Inside Ozempic Face And The Risks Of The Diabetes Drug

Ozempic (semaglutide injection) is a prescription medication that is intended, per its website, to treat type 2 diabetes; but it has gained increasing popularity as a weight-loss drug on social media and elsewhere. Its use for weight loss has become so widespread, in fact, that People reports that comedian Chelsea Handler discussed having been previously prescribed the medication without realizing it.


Taking any prescription medication for a purpose for which it has not been approved by a regulatory body ("off-label") is risky, though it should be noted that the U.S. Food & Drug Administration approved the similar medication Wegovy — also a semaglutide injection but with a different dosage — in June 2021 to help adults with certain underlying conditions manage their weight. Dr. Natalie Azar explained to TODAY that it isn't necessarily a red flag, however. "(Doctors) do prescribe medications off-label, but there has to be shared decision-making and the patient has to understand that potential risks can happen. It's at the discretion of the provider."

In addition to the many concerns about patients who are taking Ozempic for weight loss without having been diagnosed with a condition such as type 2 diabetes, one of the side effects of the medication has been described as "Ozempic face." Here's what you need to know about Ozempic face and some of the other potential risks associated with Ozempic.


Ozempic face leads to an aged appearance

According to the New York Post, dermatologist Dr. Paul Jarrod Frank came up with the term "Ozempic face" to describe the effects of Ozempic that patients taking the medication were seeing in their faces. Namely, it has been described as an aged appearance, given that patients have experienced sagging that typically comes with advanced age. "When we get older, definitely the facial volume changes and shifts around. But when you lose weight so acutely and quickly, you see more of a global facial wasting," Dr. Frank additionally explained to TODAY, while clarifying that the effect is not as severe as can be seen in those with some diseases.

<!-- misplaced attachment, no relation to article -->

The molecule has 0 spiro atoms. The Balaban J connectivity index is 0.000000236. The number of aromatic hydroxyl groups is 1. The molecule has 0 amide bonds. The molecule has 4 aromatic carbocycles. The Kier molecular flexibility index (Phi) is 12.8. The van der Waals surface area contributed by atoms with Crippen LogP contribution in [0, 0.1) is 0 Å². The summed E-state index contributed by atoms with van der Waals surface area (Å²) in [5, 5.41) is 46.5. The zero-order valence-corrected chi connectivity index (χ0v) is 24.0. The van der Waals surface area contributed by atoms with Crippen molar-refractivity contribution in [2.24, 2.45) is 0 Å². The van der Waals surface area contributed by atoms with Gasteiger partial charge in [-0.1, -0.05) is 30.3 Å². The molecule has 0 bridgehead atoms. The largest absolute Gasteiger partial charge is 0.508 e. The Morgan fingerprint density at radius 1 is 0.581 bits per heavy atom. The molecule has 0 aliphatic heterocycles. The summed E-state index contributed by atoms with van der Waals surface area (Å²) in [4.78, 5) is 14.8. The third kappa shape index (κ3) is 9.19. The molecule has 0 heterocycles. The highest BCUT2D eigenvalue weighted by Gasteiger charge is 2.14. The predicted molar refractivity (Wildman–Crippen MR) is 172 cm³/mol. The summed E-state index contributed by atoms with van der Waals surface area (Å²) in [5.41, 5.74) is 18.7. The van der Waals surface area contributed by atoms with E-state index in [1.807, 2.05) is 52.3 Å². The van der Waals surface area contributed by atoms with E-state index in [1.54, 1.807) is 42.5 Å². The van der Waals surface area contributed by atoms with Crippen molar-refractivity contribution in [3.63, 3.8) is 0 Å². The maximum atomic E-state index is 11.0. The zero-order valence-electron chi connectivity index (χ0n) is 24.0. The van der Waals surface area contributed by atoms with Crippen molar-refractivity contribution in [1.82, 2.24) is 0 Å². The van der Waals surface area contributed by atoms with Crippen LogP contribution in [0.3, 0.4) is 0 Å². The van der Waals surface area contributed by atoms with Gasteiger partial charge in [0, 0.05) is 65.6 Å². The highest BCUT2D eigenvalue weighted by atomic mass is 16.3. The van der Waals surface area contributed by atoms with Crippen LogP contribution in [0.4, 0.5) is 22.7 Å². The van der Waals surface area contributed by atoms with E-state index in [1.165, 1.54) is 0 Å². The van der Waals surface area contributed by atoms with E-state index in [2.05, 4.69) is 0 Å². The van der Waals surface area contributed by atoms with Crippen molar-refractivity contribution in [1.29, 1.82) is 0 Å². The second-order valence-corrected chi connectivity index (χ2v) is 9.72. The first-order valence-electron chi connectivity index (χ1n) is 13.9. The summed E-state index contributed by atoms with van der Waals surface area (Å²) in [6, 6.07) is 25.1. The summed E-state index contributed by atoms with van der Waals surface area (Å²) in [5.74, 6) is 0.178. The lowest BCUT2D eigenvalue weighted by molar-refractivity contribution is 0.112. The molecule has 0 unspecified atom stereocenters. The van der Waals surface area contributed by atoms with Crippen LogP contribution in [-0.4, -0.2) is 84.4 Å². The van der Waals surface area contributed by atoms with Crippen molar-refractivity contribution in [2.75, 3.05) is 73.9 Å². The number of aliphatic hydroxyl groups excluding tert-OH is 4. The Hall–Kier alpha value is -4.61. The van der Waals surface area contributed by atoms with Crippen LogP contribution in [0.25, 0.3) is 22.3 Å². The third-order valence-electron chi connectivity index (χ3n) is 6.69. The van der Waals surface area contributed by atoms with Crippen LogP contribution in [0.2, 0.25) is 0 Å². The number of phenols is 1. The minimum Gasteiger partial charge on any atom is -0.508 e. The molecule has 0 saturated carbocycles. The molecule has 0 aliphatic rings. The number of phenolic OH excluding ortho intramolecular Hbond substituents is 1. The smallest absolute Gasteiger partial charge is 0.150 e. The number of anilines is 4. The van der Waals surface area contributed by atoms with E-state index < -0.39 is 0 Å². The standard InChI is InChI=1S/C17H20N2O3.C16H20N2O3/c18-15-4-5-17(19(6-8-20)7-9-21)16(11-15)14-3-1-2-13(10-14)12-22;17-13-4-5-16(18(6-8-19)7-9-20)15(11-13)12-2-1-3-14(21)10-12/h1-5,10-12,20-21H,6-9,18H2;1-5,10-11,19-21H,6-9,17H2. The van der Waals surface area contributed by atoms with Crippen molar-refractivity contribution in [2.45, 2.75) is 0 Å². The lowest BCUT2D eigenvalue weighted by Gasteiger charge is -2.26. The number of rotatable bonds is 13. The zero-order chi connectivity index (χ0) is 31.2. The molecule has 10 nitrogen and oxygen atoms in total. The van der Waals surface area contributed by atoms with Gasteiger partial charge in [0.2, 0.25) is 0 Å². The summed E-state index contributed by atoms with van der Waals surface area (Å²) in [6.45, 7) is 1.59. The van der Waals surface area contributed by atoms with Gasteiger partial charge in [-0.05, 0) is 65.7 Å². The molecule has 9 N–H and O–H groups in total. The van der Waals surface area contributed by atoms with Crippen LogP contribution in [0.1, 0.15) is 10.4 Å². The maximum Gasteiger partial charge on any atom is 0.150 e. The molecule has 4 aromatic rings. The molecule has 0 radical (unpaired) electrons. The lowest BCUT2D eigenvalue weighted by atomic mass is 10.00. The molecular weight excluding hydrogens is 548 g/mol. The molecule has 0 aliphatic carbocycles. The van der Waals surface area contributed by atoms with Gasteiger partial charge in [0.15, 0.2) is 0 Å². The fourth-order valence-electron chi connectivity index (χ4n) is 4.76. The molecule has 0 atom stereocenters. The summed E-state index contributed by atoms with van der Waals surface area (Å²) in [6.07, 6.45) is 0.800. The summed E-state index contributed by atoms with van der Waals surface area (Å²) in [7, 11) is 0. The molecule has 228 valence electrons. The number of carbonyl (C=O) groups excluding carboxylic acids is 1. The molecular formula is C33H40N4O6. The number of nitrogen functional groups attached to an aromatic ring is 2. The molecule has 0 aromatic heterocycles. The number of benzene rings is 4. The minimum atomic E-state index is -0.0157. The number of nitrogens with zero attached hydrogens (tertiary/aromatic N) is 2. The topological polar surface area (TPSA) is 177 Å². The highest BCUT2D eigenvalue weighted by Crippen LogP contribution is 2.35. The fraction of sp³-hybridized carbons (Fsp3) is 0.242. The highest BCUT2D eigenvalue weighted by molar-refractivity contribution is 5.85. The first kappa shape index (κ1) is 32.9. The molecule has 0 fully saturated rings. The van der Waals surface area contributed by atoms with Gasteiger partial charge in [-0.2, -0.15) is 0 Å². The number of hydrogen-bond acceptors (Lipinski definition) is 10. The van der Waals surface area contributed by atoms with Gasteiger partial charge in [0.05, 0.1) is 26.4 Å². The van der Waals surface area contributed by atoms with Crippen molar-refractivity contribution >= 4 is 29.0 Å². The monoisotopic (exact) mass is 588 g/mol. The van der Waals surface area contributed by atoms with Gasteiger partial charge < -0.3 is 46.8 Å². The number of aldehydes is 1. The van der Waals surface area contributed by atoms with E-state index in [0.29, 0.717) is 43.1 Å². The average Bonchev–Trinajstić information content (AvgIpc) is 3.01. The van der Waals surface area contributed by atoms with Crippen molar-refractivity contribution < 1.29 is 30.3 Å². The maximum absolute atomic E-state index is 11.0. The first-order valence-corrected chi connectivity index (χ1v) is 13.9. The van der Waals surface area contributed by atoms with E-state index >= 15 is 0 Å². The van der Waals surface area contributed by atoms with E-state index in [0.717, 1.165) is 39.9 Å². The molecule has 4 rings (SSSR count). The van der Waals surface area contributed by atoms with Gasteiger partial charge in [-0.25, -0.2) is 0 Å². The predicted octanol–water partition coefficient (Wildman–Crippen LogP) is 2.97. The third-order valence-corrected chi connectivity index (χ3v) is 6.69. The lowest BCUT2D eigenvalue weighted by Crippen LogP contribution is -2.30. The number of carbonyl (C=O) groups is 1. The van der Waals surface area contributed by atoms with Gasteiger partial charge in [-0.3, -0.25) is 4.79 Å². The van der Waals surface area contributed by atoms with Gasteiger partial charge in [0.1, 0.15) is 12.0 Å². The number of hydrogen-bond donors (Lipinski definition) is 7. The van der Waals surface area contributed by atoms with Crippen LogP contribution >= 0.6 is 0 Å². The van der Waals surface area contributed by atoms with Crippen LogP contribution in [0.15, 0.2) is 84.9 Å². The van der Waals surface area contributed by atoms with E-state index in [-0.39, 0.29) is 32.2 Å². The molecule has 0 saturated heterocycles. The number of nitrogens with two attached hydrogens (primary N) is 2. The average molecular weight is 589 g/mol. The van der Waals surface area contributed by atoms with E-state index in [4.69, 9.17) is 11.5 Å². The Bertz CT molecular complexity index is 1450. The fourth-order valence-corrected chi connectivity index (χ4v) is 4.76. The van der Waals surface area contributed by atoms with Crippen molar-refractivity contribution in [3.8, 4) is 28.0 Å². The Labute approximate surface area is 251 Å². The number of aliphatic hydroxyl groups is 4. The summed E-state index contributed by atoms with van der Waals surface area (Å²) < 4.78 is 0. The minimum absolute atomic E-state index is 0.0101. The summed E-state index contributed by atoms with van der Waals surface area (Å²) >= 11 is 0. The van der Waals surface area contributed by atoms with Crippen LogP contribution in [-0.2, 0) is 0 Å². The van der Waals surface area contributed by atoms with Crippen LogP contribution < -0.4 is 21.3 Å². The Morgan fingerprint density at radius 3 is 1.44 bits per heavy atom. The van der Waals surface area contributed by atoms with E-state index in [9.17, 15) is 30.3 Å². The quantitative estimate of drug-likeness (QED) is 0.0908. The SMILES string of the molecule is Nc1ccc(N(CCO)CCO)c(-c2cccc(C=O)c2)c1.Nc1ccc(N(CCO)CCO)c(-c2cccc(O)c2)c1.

"The loss of fat tissue from the face is very common with any weight loss, especially when is significant (15 or > 20 % of body weight). Thus people who lose weight may look more wrinkled and aged," endocrinologist Dr. Silvana Obici was quoted as telling Healthline.

Per Insider, Ozempic face does not have the same appearance as buccal fat removal and can be addressed through the use of fillers throughout the face.

Gastrointestinal side effects are the most common

Apart from Ozempic face, gastroenterologist Dr. Christopher McGowan told Forbes Health, "Overall, Ozempic is a very safe medication. The most common side effects are gastrointestinal in nature: nausea, vomiting, diarrhea and constipation." One article from NBC News described the experiences of some patients who have taken Ozempic, including the potential for severe gastrointestinal side effects. This is not only applicable to those who are taking Ozempic for weight loss alone, either.


The list of possible side effects given on the Ozempic website also highlights the side effects described to Forbes Health by Dr. McGowan. The side effects of the medication, according to its website, possibly could include the development of thyroid tumors — including cancerous tumors — which developed in rodents in related studies. In a list of additional side effects given by Forbes Health, hypoglycemia, pancreatitis, and vision changes were among those mentioned.

Although some of these side effects are much less likely, anyone planning on taking Ozempic should be aware of them.

You could gain the weight back

Whether you're taking Ozempic to treat type 2 diabetes or are taking it off-label for weight loss, there is a chance that you could gain back the weight you've lost while taking the medication. A separate piece from NBC News discussed the issue of patients who had taken Ozempic or Wegovy experiencing weight gain once they were no longer taking them. To this, researcher Dr. Domenica Rubino explained, "They are chronic medications, which means you basically take them just like you take blood pressure medicine or diabetes medicine."


People writes that content creator Remi Bader claimed to have "gained double the weight back" after no longer taking Ozempic, which she clarified that she was prescribed for the treatment of multiple health issues, and suggested that it worsened her binge eating.

Overall, it doesn't seem that using Ozempic or Wegovy solely for short-term weight loss is the best idea, and we would advise remaining under the supervision of a medical professional while taking it regardless.